Martin received treatment at BethanyKids Kijabe Hospital (BKKH) in Kenya. Medical partners often provide care to patients accepted by Watsi before those patients are fully funded, operating under the guarantee that the cost of care will be paid for by donors.

  • December 1, 2015

    Martin's profile was published to start raising funds.

  • December 1, 2015

    Martin's treatment was fully funded.

  • January 29, 2016

    Martin's treatment was successful. Read the update.

Funded by 7 donors

Funded by 7 donors

  • Diagnosis
  • Procedure
  • Symptoms
  • Impact on patient's life
  • Cultural or regional significance

​What kinds of symptoms do patients experience before receiving treatment?

One of the testicles either appears to be missing or cannot be felt in the scrotum.

​What is the impact on patients’ lives of living with these conditions?

Left untreated, this condition can lead to infertility. The higher temperature inside the body can affect sperm production. Men with both testicles affected are more likely to experience fertility-related issues than men with only one affected testicle. This condition can also cause inguinal hernia, in which the intestine protrudes through a weakened area in the abdominal wall. Only surgery can correct this condition, which can otherwise result in intestinal damage or death. Finally, this condition is a risk factor for testicular cancer. If surgery is performed early, this risk is limited.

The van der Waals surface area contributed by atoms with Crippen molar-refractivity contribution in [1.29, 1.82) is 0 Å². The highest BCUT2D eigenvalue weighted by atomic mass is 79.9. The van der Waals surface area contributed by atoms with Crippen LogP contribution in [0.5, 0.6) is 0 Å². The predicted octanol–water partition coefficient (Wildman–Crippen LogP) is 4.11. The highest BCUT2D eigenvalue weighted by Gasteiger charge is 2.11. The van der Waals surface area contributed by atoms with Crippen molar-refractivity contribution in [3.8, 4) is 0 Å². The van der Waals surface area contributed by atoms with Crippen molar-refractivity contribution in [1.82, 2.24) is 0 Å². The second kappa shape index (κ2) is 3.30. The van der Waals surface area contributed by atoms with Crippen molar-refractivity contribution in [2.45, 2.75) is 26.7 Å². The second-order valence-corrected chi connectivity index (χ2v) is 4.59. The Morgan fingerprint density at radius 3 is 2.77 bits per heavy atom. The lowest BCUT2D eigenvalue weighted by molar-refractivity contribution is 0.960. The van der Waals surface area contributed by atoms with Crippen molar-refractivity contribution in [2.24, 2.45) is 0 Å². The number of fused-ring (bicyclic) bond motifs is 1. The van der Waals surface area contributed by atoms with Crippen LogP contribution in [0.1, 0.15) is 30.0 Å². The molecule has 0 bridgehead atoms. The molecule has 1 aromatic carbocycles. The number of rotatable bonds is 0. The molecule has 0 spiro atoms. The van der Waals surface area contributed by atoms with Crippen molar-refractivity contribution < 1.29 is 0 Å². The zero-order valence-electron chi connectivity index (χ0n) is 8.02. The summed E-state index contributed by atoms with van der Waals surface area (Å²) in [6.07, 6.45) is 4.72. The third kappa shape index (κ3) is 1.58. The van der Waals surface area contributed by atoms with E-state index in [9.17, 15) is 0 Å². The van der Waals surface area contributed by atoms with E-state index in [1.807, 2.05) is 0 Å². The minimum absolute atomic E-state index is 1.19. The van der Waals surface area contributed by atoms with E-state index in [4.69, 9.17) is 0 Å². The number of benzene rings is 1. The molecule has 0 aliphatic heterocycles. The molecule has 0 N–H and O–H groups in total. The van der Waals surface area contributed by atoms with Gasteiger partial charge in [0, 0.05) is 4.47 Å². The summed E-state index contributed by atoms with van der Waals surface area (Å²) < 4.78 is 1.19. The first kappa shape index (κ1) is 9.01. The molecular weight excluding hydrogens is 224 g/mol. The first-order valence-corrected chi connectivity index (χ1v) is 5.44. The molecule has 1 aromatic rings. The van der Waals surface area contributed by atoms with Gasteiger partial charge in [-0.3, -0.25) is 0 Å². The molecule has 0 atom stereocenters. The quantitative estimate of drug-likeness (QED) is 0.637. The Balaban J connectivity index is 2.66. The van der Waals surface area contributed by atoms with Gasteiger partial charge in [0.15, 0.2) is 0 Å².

What cultural or regional factors affect the treatment of these conditions?

Undescended testis is the most common birth anomaly in boys. This condition is present in about 1-4.5% of newborns, with a higher incidence in premature babies (30-45%). Unilateral undescended testis is four times more likely than bilateral. Data on this condition is scarce in Kenya, so the true prevalence of acquired undescended testicles is still unknown.

  • Process
  • Impact on patient's life
  • Risks and side-effects
  • Accessibility
  • Alternatives

What does the treatment process look like?

After surgery, the patient will stay in the hospital for an average of three days. The patient is continually monitored.

What is the impact of this treatment on the patient’s life?

Treatment will reduce the risk of infertility, inguinal hernia, and testicular cancer.

What potential side effects or risks come with this treatment?

This condition is very treatable, and the procedure is low-risk.

How accessible is treatment in the area? What is the typical journey like for a patient to receive care?

There are few quality care centers in the region. Hospitals lack adequate resources and expertise to treat this condition.

What are the alternatives to this treatment?

An alternative to surgery is to use synthetic hormones that encourage the testicle to move into the scrotum. Hormone therapy is only recommended if the child’s testicle(s) are close to the scrotum. However, hormone therapy is not commonly available in Kenya.

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62% funded

$558to go

Meet another patient you can support

100% of your donation funds life-changing surgery.